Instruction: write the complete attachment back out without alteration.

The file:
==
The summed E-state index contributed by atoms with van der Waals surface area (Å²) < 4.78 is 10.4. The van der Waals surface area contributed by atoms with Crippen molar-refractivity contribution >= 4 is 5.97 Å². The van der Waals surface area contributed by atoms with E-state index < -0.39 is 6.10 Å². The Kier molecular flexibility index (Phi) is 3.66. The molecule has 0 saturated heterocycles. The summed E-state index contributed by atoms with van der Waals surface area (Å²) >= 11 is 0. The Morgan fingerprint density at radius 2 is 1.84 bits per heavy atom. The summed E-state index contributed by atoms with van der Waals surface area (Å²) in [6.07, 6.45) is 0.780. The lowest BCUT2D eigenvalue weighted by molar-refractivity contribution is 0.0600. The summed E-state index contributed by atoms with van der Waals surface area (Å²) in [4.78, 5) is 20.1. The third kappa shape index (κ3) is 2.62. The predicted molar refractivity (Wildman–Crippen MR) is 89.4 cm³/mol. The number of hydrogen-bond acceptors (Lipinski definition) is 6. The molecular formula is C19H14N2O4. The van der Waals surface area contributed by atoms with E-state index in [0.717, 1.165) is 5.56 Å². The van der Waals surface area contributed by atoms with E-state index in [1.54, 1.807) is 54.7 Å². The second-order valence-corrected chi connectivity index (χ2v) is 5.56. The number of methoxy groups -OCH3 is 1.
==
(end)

The summed E-state index contributed by atoms with van der Waals surface area (Å²) < 4.78 is 10.4. The van der Waals surface area contributed by atoms with Crippen molar-refractivity contribution >= 4 is 5.97 Å². The van der Waals surface area contributed by atoms with E-state index < -0.39 is 6.10 Å². The Kier molecular flexibility index (Phi) is 3.66. The molecule has 0 saturated heterocycles. The summed E-state index contributed by atoms with van der Waals surface area (Å²) >= 11 is 0. The Morgan fingerprint density at radius 2 is 1.84 bits per heavy atom. The summed E-state index contributed by atoms with van der Waals surface area (Å²) in [6.07, 6.45) is 0.780. The lowest BCUT2D eigenvalue weighted by molar-refractivity contribution is 0.0600. The summed E-state index contributed by atoms with van der Waals surface area (Å²) in [4.78, 5) is 20.1. The third kappa shape index (κ3) is 2.62. The predicted molar refractivity (Wildman–Crippen MR) is 89.4 cm³/mol. The number of hydrogen-bond acceptors (Lipinski definition) is 6. The molecular formula is C19H14N2O4. The van der Waals surface area contributed by atoms with E-state index in [0.717, 1.165) is 5.56 Å². The van der Waals surface area contributed by atoms with E-state index in [1.54, 1.807) is 54.7 Å². The second-order valence-corrected chi connectivity index (χ2v) is 5.56. The number of methoxy groups -OCH3 is 1.